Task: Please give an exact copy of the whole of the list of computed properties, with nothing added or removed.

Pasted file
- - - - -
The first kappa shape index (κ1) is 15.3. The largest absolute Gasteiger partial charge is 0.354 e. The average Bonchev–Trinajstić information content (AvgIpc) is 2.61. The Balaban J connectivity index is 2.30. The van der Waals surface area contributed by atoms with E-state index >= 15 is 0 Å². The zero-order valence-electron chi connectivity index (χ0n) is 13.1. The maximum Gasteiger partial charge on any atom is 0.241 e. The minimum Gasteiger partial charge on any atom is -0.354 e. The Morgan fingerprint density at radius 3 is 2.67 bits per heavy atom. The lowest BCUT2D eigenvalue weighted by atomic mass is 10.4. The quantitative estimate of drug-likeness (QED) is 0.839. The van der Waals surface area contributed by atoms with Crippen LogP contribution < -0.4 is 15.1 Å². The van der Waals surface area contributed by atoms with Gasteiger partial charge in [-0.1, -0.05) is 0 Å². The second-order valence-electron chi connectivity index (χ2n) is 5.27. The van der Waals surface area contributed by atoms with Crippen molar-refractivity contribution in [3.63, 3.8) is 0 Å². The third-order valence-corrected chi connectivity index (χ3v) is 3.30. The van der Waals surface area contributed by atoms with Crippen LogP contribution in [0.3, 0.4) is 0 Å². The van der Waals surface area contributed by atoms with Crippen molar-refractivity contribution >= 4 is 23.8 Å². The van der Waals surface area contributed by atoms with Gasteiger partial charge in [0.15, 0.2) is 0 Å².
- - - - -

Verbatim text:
The first kappa shape index (κ1) is 15.3. The largest absolute Gasteiger partial charge is 0.354 e. The average Bonchev–Trinajstić information content (AvgIpc) is 2.61. The Balaban J connectivity index is 2.30. The van der Waals surface area contributed by atoms with E-state index >= 15 is 0 Å². The zero-order valence-electron chi connectivity index (χ0n) is 13.1. The maximum Gasteiger partial charge on any atom is 0.241 e. The minimum Gasteiger partial charge on any atom is -0.354 e. The Morgan fingerprint density at radius 3 is 2.67 bits per heavy atom. The lowest BCUT2D eigenvalue weighted by atomic mass is 10.4. The quantitative estimate of drug-likeness (QED) is 0.839. The van der Waals surface area contributed by atoms with Crippen LogP contribution < -0.4 is 15.1 Å². The van der Waals surface area contributed by atoms with Gasteiger partial charge in [-0.1, -0.05) is 0 Å². The second-order valence-electron chi connectivity index (χ2n) is 5.27. The van der Waals surface area contributed by atoms with Crippen molar-refractivity contribution in [3.63, 3.8) is 0 Å². The third-order valence-corrected chi connectivity index (χ3v) is 3.30. The van der Waals surface area contributed by atoms with Crippen LogP contribution in [0.3, 0.4) is 0 Å². The van der Waals surface area contributed by atoms with Crippen molar-refractivity contribution >= 4 is 23.8 Å². The van der Waals surface area contributed by atoms with Gasteiger partial charge in [0.15, 0.2) is 0 Å².